Engineering researchers ensure tools and electronic devices function smoothly
Words like tribology and hydrophobicity mean little to most people, yet research in these areas – the study of friction, wear, and lubrication and the ability of a substance to repel water, respectively – improve the tools we use every day.
And University of Arkansas mechanical engineering professor Min Zou is recognized as an international expert in both fields. She specializes in using nanomaterials to texturize surfaces of commercial products and electro-mechanical systems to reduce friction and improve energy efficiency. Her work is contributing to improvements in everything from electronic devices to tissue engineering and even everyday kitchen skillets.
“Polytetrafluoroethylene is a big, scary word,” Zou said, explaining the technical name for the polymer commonly known as Teflon. “It’s simply a material layer or coating – we call it a film – that essentially does not stick and is hydrophobic, meaning it repels water. Our goal is to make it even more water repellent.”
Zou led a team of researchers who discovered a way to do exactly that, to make Teflon even more slippery. They treated thin films of the polymer with copper nanoparticles and found that the lubricating material significantly reduced both wear and friction.
These core-shell nanostructures can be incorporated into solid surfaces where mechanical integrity of nanostructures is vital. They consist of a metallic core covered by a hard shell made of various nano-scale material. It holds its shape after being subjected to extremely high friction.
Zou also leads a multi-institutional, interdisciplinary team that received a $20 million grant from the National Science Foundation to create a statewide Center for Advanced Surface Engineering. This grant enables the University of Arkansas to partner with industries and create new products for manufacturing, aerospace, defense, agriculture, oil and gas, food packaging and healthcare. The center will include four interdisciplinary research teams and integrate industry partners into the curriculum through internships and seminars.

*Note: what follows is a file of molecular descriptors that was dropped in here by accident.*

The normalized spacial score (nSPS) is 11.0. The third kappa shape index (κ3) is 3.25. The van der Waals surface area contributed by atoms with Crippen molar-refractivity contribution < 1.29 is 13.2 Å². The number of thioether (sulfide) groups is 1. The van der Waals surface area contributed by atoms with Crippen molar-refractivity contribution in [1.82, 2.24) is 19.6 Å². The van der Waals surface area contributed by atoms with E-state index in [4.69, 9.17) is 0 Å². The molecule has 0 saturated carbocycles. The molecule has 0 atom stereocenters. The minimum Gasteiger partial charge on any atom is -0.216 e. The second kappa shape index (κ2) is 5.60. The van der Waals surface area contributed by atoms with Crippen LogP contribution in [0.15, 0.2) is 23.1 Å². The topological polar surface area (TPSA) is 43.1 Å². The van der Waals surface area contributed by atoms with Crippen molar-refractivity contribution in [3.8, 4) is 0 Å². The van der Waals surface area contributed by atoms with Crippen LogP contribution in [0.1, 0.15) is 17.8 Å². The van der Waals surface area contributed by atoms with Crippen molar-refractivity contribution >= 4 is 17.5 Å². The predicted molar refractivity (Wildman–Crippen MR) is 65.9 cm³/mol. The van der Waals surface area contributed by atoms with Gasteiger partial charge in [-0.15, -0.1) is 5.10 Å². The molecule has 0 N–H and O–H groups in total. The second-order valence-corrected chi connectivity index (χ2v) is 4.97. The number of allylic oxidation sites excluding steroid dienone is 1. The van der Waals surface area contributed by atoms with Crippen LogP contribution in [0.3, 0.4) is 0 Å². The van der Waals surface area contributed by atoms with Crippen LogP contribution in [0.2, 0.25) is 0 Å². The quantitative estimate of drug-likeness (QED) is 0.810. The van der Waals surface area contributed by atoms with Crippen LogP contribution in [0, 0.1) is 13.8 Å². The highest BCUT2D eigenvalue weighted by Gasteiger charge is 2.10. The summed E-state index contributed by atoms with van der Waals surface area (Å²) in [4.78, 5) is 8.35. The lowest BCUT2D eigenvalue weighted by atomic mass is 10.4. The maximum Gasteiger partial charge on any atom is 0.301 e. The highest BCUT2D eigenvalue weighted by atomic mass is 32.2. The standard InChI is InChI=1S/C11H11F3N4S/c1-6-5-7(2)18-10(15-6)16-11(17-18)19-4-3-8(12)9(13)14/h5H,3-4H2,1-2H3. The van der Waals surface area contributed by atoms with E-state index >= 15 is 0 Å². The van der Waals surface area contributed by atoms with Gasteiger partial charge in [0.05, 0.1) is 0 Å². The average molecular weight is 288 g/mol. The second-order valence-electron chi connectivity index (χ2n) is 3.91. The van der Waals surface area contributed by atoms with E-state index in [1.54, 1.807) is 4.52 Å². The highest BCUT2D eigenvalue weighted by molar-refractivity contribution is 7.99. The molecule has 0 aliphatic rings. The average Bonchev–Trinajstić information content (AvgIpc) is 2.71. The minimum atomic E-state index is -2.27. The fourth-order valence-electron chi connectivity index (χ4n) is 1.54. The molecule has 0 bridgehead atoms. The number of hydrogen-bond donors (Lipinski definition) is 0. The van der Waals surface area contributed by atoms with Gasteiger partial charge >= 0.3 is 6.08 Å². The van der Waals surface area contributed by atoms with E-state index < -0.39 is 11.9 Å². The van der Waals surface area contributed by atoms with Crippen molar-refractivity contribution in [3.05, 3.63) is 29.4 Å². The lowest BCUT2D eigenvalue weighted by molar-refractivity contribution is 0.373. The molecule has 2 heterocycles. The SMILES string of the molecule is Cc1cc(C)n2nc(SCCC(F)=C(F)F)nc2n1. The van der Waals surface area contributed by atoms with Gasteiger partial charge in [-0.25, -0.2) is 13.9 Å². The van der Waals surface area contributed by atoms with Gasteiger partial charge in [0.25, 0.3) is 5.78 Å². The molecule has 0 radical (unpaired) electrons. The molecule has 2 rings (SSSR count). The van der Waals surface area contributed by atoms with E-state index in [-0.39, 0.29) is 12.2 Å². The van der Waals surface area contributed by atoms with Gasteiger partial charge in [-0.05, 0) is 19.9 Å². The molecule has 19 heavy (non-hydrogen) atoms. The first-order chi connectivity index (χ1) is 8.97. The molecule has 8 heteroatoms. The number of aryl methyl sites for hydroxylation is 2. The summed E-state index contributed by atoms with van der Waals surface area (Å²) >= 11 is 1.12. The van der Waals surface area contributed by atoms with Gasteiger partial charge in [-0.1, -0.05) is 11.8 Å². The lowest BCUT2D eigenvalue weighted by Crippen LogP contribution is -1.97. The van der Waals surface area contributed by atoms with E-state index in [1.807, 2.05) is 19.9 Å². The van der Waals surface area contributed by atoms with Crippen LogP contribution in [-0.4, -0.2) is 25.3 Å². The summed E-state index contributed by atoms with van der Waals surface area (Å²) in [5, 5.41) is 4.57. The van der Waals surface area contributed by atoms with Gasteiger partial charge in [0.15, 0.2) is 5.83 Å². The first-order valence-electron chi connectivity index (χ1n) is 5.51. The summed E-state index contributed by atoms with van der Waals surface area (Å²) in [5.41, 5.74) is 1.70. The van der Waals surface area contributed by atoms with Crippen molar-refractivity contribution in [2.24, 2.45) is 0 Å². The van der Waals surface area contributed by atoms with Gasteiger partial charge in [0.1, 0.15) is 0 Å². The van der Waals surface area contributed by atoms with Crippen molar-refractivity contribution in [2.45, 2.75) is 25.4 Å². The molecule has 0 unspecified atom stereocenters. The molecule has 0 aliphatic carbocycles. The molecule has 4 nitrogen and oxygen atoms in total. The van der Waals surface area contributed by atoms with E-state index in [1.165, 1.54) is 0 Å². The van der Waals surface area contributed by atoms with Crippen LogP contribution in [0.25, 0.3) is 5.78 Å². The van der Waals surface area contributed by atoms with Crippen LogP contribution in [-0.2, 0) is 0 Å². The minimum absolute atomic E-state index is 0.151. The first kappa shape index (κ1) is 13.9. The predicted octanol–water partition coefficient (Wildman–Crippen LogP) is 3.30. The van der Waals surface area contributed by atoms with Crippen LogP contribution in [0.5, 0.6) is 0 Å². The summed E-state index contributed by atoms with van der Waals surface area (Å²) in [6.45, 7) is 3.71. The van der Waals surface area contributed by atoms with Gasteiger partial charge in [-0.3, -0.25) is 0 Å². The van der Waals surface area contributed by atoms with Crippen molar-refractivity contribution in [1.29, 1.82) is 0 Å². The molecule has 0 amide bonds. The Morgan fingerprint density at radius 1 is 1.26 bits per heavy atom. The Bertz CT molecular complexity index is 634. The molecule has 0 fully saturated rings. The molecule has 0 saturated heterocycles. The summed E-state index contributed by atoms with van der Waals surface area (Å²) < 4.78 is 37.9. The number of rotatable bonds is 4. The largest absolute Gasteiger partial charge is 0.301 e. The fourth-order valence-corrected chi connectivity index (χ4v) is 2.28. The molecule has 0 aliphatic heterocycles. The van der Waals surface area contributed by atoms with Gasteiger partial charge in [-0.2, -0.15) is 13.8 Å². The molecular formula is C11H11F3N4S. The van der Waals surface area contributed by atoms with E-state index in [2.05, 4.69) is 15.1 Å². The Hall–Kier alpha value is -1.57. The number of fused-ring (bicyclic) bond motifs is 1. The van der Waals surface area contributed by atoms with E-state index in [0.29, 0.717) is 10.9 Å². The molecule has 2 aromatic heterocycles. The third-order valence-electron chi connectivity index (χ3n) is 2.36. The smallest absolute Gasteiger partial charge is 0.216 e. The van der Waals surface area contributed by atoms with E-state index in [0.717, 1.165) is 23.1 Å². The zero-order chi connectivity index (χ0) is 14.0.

As part of the NSF’s Experimental Program to Stimulate Competitive Research — EPSCoR — which promotes scientific progress nationwide through partnerships across the public and private sectors, the center will establish start-up companies to commercialize technologies developed by its researchers and create new products and jobs.
One such company, WattGlass, is working to commercialize anti-reflective, self-cleaning coatings for solar panels and other glass applications that were developed by Zou and two graduate students during previous EPSCoR-funded research.
The coatings spread water rapidly across glass, creating a surface that is both self-cleaning and anti-fogging as water doesn’t bead up. The coatings also reduce reflection from the glass, making solar cells more efficient.
WattGlass has received more than $1 million in grants from NSF and the U.S. Department of Energy to further develop these nano-particle coatings for large-scale projects using commercial coating equipment. “Micro- and nano-electro-mechanical systems hold great promise to revolutionize nearly every product category, from computer hard drives to automotive and biomedical devices,” Zou said.